Final Thought on Olympics TV Coverage: How About One Show That Just Covered, Um, Sports?

After 16 days and approximately 482,394 hours of Olympics coverage on several thousand platforms, I have to say this about NBC and the Summer Games: More was less.

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It was all there, somewhere, every minute of every event, and that's fine. It's great that when other viewers like taekwondo or table tennis as much as I like women's basketball or my wife likes gymnastics, they can see all of it.

But I also like to feel I'm keeping up with the larger flow of the Olympics - that I'm aware of the underdog rowing team that had a great race, or the first gold medal for Vietnam and Puerto Rico, but that I'm also seeing all the best moments from the marquee events.

Watching NBC's nightly prime-time roundup, the go-to spot for Olympics coverage, I felt less satisfied than I've felt in the past.

I know it's not easy for producers to find a balance that pleases both hard-core and casual sports fans. For me, the Rio shows too often felt a little disjointed and frustrating.

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If I were running NBC Sports instead of sitting by myself at a keyboard, I'd do this. I'd put together a pure highlights show. I'd cherry-pick the best stuff and run it back to back to back. An Olympics version of ESPN's SportsCenter.

If NBC wants to keep its main show, that's fine. Put the pure-sports version on the NBCSports network. Don't want to compete with the main show? Fine. Start it at 10 o'clock.

I'd watch, and I have a feeling I wouldn't be alone.

I found this year's prime-time show frustrating in part because this Olympics had more sports than ever. While you won't convince me that BMX belongs and baseball doesn't, there was a whole lot of sports competition that evening-only viewers never saw.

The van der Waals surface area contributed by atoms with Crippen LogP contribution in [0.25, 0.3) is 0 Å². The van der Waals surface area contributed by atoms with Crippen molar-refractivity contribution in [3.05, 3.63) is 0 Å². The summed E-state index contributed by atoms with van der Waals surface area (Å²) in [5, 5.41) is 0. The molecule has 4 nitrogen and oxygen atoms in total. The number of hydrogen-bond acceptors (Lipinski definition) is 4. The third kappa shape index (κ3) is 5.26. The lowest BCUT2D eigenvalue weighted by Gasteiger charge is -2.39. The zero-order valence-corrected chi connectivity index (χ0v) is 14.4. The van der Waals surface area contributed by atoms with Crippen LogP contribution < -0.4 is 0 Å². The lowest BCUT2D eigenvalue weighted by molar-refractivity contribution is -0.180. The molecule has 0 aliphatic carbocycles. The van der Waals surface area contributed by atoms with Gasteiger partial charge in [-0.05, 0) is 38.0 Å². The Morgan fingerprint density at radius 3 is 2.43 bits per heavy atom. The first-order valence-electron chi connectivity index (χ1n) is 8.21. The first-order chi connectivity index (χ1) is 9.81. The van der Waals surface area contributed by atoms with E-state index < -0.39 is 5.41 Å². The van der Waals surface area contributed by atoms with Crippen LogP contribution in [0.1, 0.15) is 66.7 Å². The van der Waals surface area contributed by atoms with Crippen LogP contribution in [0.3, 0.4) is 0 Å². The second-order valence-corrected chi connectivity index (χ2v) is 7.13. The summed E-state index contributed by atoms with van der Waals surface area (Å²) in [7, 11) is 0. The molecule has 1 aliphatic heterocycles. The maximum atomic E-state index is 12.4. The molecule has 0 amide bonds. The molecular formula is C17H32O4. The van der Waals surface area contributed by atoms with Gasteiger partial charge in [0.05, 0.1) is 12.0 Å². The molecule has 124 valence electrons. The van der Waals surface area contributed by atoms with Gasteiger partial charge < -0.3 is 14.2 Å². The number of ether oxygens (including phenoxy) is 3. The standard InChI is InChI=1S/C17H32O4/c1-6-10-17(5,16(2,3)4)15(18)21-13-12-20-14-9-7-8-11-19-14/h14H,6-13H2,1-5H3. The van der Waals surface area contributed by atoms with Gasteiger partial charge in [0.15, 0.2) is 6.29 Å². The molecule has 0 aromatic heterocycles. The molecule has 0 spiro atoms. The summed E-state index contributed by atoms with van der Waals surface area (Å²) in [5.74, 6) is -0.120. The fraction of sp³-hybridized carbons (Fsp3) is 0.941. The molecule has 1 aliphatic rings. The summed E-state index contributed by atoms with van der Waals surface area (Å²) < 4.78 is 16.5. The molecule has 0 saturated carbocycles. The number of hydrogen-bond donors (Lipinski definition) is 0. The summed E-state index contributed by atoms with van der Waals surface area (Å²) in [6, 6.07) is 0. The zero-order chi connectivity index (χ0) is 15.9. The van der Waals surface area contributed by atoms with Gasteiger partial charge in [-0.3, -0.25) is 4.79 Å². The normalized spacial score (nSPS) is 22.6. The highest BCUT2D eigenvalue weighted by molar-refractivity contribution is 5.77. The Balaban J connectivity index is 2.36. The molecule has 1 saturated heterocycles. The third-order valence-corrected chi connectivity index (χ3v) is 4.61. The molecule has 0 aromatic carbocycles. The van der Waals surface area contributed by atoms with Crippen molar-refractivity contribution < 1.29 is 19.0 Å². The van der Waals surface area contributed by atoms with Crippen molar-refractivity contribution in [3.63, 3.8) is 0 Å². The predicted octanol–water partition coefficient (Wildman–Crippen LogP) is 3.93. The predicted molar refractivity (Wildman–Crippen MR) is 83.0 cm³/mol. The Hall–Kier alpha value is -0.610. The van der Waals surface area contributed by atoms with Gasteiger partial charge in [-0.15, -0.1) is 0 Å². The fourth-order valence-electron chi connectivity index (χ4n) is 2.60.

Now I know there are some off-the-field stories that need covering. The "Rio is wack" story, mercifully, receded once the Games started, and yes, we did need to hear about the idiot swimmers, though maybe not as much as we ultimately did.

A more serious long-term issue, one that NBC executives have addressed, stems from what the network does with the fact that 55% of Olympics viewership is women.

These women, the network tells us, care less about the sports themselves than the "stories" behind them, and NBC plans its coverage accordingly.

I suspect that may be underestimating women's collective interest in actual sports, given the boom in participation. But even if it's true, I'm not sure NBC has found the balance between the "stories," which are fine, and the actual sports competitions, which are by definition the punchline of all the stories.

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A few other points of frustration are, sadly, inevitable. Viewers of any event like the Olympics always have to put up with the cross-promotion for other network shows and personalities, which is why we saw a lot of folks like Ryan Seacrest and Billy Bush. Nothing against either chap, but they aren't who I personally tune in the Olympics to see.

And then were was one other area in which more was also less, at least for me: the sheer number of platforms.

I looked at the schedules a couple of days and felt like I needed my own Olympic training to figure out what was where at what time. I don't want to work that hard at something I'm watching for entertainment and relaxation, which is one reason I would like to have an evening roundup that rescues me. .

While I'm sitting here complaining, I should add that I don't underestimate the effort needed to cover something as sprawling as the Olympic games in a country that has logistical challenges.

I'm sure everyone at NBC Sports, from the social media desk to the field correspondents to the corner office occupants, is collapsing Monday morning in a wave of total, utter exhaustion.

At least they can take their victory nap with big smiles on their faces, because NBC says the Games made a pile of money, which in any corporate game is the real gold medal.

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I do wonder, though, if the fact that "traditional" viewership declined might mean that in addition to moving to other platforms, some viewers found the main network coverage less compelling.

Even we relics of the 11th century know that the number of coverage platforms in future Olympics will only increase. It would just be nice if the center would hold.